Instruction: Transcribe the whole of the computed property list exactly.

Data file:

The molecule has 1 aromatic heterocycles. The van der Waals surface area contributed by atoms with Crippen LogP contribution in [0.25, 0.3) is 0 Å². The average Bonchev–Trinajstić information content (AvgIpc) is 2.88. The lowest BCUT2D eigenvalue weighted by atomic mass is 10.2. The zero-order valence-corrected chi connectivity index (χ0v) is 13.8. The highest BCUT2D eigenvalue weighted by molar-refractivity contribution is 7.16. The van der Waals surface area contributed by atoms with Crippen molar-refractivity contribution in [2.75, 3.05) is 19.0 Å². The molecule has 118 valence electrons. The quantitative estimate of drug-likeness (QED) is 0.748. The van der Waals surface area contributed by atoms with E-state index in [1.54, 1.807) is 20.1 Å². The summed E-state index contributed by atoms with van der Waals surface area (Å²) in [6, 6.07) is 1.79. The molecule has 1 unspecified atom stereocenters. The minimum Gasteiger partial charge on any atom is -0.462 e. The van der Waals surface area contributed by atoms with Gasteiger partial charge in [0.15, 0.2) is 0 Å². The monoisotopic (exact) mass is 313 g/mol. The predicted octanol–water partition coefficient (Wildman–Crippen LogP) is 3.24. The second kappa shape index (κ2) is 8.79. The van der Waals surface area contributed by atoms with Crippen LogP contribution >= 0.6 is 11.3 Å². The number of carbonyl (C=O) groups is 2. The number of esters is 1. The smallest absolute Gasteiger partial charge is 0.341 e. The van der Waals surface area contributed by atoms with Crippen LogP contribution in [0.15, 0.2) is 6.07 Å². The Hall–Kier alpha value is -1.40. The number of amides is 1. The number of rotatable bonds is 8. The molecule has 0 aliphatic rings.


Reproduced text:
The molecule has 1 aromatic heterocycles. The van der Waals surface area contributed by atoms with Crippen LogP contribution in [0.25, 0.3) is 0 Å². The average Bonchev–Trinajstić information content (AvgIpc) is 2.88. The lowest BCUT2D eigenvalue weighted by atomic mass is 10.2. The zero-order valence-corrected chi connectivity index (χ0v) is 13.8. The highest BCUT2D eigenvalue weighted by molar-refractivity contribution is 7.16. The van der Waals surface area contributed by atoms with Crippen molar-refractivity contribution in [2.75, 3.05) is 19.0 Å². The molecule has 118 valence electrons. The quantitative estimate of drug-likeness (QED) is 0.748. The van der Waals surface area contributed by atoms with E-state index in [1.54, 1.807) is 20.1 Å². The summed E-state index contributed by atoms with van der Waals surface area (Å²) in [6, 6.07) is 1.79. The molecule has 1 unspecified atom stereocenters. The minimum Gasteiger partial charge on any atom is -0.462 e. The van der Waals surface area contributed by atoms with Gasteiger partial charge in [0.15, 0.2) is 0 Å². The monoisotopic (exact) mass is 313 g/mol. The predicted octanol–water partition coefficient (Wildman–Crippen LogP) is 3.24. The second kappa shape index (κ2) is 8.79. The van der Waals surface area contributed by atoms with Crippen LogP contribution >= 0.6 is 11.3 Å². The number of carbonyl (C=O) groups is 2. The number of esters is 1. The smallest absolute Gasteiger partial charge is 0.341 e. The van der Waals surface area contributed by atoms with Crippen LogP contribution in [0.15, 0.2) is 6.07 Å². The Hall–Kier alpha value is -1.40. The number of amides is 1. The number of rotatable bonds is 8. The molecule has 0 aliphatic rings.